Weatherflow and meteobridge

Great news this morning Boris at meteobridge has agreed to use my hardware OTA to build compatibility with meteobridge. I’m really glad about this and from what I gather from David at weatherflow and meteobridge have worked together in the past . Creative times ahead I think…

Brian

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This week end Boris has been rockin it out hard and Weather Flow Integration is here. 2018 is going to be a fantastic year for smart weather monitoring for all of us! :+1::star_struck:

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Live%20Data%202

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Sure is my friend … got your email (replied), im tied up on another project till wednesday(home automation dashboard for a neighbour) but i will speak to boris and get all the data added on to the API output for the template speak hopefully wednesday your time 1-2pm CST onwards… have fun …

success patrick this morning (sunday) another lightning storm all-day so ideal time to get the lightning feature solved. im running two air sensors simultaneously one horizontal and one vertical …

we can now also measure the energy of the strike and have a running total of daily,monthly,yearly strikes along with the distances etc …

pat

Brian,

What kind of formula / math is used to determine the lightning energy?? Regardless that is so awesome to know and have!! :scream::hugs::+1:

patrick

i dont know the formula perhaps E = mc2 :slight_smile: no seriously its a part of the UDP reference for lightning and perhaps david @dsj can fill you in…

udp

Already it would be nice to know what unit is used, guess joules but …

here is an article explaining a bit the energy released by a lightning

http://onlinelibrary.wiley.com/doi/10.1029/2008JD011506/full3

That made me laugh. :rofl::star_struck:

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The “energy” value from the lighting sensor is a number the lightning sensor itself gives us (we don’t do any calculations with it). We’re still trying to figure out what this number means, though. According to the manufacturer’s spec sheet (Section 8.9.2), “This value is just a pure number and has no physical meaning.”

There is no explanation for how to interpret this value, but it’s probably a safe assumption that the “energy” value indicates the relative strength of the signal detected. Note, however, that a weak/close strike might report the same “energy” as a strong/distant strike.

The sensor also provides an estimated distance to the source of the strike, of course, which is likely the more important and understandable value to most users. Hence, we’ve chosen to ignore the “energy” value in the Smart Weather applications and only report distance and count. We still provide the “energy” value through the API channels in case we (or other developers) figure out a use for it in the future.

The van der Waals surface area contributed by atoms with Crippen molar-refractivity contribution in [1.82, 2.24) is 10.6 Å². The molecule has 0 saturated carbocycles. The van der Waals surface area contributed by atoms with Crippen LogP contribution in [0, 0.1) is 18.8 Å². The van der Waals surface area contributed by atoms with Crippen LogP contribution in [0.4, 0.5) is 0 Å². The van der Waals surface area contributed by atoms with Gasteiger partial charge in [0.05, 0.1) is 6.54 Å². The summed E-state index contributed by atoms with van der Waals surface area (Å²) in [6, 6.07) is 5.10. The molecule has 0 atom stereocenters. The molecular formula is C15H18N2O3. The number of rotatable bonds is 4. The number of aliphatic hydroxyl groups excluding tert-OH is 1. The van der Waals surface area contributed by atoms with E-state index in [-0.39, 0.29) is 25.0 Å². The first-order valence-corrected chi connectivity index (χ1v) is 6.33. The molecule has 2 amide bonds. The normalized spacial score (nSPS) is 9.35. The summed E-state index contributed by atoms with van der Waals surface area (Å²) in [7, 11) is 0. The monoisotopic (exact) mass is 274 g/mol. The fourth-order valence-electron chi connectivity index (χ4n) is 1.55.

If you are interested, here is the datasheeet on the sensor.

taken from the datasheet

8.9.2 Energy Calculation
If the received signal is classified as lightning, the energy is calculated. The result of the energy calculation is then stored in the registers REG0x06[4:0], REG0x05[7:0] and REG0x04[7:0]. This value is just a pure number and has no physical meaning.

Thank you all for that insight. :+1:

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Has anyone figured out why the instructions indicate to plug the Hub directly into the TP Link router?

do we need to know ? why not just use it for its purpose it works flawlessly . in that configuration it also powers the wf hub…

if aint broke dont fix it…

The instructions imply it’s necessary yet I did not plug the Hub into the bridge. I see no loss of data and all seems fine so I ask because I don’t want issues.

the instructions highlight you can power the wf hub via the meteobridge…less cabling and remember no power supply is supplied with the hub so its a means not having to use another power socket .less wiring less cables happy wife …

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Okay. I just want to be sure I am not missing something.

I keep all wired Ethernet in a secure room the basement. The Hub is hidden on the upper floor as close to the Air and Sky as possible.

Thank you for the clarification.

To be clear not all of the TP-Link routers provide enough current to power the Hub. The newer model does indeed offer enough current to power the Hub. The router I have on hand did not have enough power to operate either Hub.

For me it didn’t make any difference because they are being powered by a massive 24.7.365 four layer On-Line UPS system.

I am late to the party here, only just received my WF. I have a couple of Rpi that are running 24/7 and would like to use them for Meteobridge. One is a node server for the ISY and the other controls my 3D printer. Both of them are headless servers.

I have read the home page for the meteobridge and it seems like this only runs on the TP Link hardware or on a VM. Am I missing anything here? If this particular product does not work on a Rpi, then what would? My goal is to be able to use the data for my Rachio sprinklers and to do that I need to get the information into a format for CWOP.

Thanks…

On a Pi you can install weewx, use the pluging @vreihen wrote to collect the stations data via local udp package intercept. And weewx can send it to … just read it on the wiki

Have fun :wink:

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